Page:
PHARMACY

APhA names candidates for several roles

BY Brian Berk

WASHINGTON, D.C. — The American Pharmacists Association announced candidates for its board of trustees, president-elect and honorary president roles. Elections for these positions will take place March 24-May 22, and APha members will have the opportunity to meet the candidates during its Annual Meeting and Exposition in San Francisco from March 24-27.

The candidates for president-elect 2018-2019 are Brad Tice and Rebecca W. Chater. The two pairs nominated for election to serve 2018-2021 terms on the APhA Board of Trustees are: Gregory A. Fox vs. Magaly Rodriguez de Bittner; and Sean Jeffery of Branford vs. Theresa Tolle. Stanley Shaw is unopposed as the candidate for honorary president.

Tice, PharmD, MBA, FAPhA, is the director/product leader of Medication Therapy Management for Cardinal Health. He received his bachelor of science from the University of Kansas in 1994 and PharmD in 1996. He also received an MBA from Vanderbilt University Owen School of Management in 2012. His career has spanned pharmacy wholesaler, entrepreneurial start-up, independent and chain community pharmacy, academia, and managed care.

Chater, RPh, MPH, FAPhA has been a career-long pioneer in innovative community-based clinical pharmacy practice. She earned both her B.S. in Pharmacy and Masters in Public Health from UNC-Chapel Hill. Chater is Executive Healthcare Strategist for Ateb, a healthcare technology company specializing in integration of community pharmacy into the broader healthcare system.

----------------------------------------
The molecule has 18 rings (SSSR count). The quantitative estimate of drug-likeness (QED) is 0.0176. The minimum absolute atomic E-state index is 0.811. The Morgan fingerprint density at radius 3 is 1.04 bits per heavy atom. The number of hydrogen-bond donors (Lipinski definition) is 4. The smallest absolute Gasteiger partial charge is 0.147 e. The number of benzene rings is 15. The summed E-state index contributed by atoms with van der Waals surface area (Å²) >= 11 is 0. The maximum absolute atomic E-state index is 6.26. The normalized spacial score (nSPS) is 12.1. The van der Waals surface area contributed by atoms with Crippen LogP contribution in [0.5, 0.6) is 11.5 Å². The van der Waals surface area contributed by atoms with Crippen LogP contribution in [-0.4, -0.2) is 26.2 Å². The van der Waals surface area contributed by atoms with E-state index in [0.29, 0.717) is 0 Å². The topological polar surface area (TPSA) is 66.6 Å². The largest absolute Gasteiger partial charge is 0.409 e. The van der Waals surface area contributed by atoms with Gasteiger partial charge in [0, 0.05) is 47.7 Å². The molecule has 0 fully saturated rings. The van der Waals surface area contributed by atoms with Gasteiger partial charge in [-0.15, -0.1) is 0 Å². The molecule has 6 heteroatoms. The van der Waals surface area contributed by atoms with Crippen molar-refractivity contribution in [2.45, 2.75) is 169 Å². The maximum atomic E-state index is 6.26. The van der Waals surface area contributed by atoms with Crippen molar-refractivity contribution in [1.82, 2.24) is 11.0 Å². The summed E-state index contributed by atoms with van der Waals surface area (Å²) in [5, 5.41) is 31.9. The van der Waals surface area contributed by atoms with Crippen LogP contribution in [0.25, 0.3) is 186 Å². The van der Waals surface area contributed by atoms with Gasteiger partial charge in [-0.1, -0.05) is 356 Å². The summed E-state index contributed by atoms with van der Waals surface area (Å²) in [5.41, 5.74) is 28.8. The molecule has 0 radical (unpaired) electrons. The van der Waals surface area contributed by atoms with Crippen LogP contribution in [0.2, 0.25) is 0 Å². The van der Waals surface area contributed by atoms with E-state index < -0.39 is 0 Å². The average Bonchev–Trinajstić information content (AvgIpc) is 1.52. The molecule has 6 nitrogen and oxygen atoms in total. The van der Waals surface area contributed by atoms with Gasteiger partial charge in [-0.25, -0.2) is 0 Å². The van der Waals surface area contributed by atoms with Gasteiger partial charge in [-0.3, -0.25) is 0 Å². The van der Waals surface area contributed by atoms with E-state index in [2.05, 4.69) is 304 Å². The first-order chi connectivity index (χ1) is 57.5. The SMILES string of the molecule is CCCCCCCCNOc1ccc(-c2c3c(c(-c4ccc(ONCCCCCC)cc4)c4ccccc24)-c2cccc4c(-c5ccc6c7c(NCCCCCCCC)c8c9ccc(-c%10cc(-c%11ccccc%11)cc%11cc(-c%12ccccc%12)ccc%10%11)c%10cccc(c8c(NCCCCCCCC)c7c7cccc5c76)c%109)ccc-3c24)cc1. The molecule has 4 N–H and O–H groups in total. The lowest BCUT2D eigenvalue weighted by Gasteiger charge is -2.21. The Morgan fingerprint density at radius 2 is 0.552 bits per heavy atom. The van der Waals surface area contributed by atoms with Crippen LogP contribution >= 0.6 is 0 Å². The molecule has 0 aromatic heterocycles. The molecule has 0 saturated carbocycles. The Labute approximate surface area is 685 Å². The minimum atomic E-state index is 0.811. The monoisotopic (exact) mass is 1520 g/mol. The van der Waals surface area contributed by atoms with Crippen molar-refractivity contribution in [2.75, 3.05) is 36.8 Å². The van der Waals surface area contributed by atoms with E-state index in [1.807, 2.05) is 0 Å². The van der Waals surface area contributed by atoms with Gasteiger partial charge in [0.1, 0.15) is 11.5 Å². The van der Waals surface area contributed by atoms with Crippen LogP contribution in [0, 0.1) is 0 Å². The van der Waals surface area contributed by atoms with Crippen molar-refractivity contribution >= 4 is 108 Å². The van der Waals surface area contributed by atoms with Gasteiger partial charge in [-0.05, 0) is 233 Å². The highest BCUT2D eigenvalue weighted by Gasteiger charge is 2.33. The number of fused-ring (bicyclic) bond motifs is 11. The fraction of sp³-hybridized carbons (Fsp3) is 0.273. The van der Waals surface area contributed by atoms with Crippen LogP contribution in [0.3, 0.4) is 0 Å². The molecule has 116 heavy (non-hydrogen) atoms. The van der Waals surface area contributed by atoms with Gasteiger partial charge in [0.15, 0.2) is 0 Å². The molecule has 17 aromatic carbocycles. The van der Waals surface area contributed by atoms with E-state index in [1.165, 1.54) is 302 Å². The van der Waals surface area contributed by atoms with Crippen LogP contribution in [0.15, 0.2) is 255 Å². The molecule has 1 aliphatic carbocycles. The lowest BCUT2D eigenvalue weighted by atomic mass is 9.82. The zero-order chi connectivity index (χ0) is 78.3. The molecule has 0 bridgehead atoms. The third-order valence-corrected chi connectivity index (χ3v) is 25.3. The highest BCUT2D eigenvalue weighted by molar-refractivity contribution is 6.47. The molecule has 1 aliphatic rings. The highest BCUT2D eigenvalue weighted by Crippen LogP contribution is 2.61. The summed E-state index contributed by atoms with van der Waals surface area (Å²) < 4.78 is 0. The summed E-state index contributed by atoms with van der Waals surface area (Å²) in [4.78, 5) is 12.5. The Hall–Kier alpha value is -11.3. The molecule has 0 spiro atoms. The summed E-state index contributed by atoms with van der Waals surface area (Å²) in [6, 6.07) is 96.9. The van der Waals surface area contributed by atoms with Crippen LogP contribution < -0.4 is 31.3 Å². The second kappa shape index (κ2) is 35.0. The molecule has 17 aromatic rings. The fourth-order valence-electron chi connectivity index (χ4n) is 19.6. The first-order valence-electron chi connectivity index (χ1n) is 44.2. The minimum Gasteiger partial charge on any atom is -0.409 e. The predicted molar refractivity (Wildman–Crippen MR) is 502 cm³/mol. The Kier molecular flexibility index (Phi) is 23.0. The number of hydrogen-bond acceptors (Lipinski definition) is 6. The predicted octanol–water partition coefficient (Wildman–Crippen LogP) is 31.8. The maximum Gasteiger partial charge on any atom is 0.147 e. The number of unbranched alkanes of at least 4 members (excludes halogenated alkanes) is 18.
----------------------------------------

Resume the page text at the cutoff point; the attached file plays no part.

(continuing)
Fox, RPh, is a current APhA Trustee and Pharmacy Merchandiser for The Kroger Co.’s Central Marketing Area, encompassing Indiana, Illinois, and parts of Missouri, Michigan, and Ohio. His experience includes community, managed care, long term care, and consultant pharmacy. He served on numerous health insurance plan boards as a board member or P&T committee member. He received his pharmacy degree from the University of Cincinnati and is a graduate of the University of Mississippi APhA Community Pharmacy Business Management Program.

Magaly Rodriguez de Bittner, PharmD, BCPS, CDE, FAPhA, is a professor and associate dean for Clinical Services and Practice Transformation and executive director of the Center for Innovative Pharmacy Solutions at the University of Maryland School of Pharmacy. Currently, she is a fellow in Population Health at the University of Maryland Health System. Her role as a pharmacy faculty has led to the development of many nationally recognized innovative programs, including the Giant Diabetes Education Program and the Maryland P3 Program.

Jeffery, Pharm.D., CGP, FASCP, FNAP, AGSF, is director of Clinical Pharmacy Services at Integrated Care Partners, an accountable care organization responsible for Hartford Healthcare Group’s value-based practice transformation. His career has focused on implementing innovative patient care services for seniors that promote the value of pharmacists in care coordination. Currently, he is responsible for pharmacy network development and strategy, population health management, and support of an integrated care-management team.

Tolle, BPharm, FAPhA, has been owner of Bay Street Pharmacy in Sebastian, Fla., for the past 17 years. Prior to owning an independent pharmacy, she had practice experience in chain, long term care (consultant) pharmacy and hospital.

Shaw, Ph.D., FAPhA, FASHP, FFIP is a professor emeritus, Nuclear Pharmacy at Purdue University College of Pharmacy. He received a B.S. in Pharmacy and M.S. in Pharmaceutical Science from South Dakota State University and a Ph.D. in Bionucleonics from Purdue.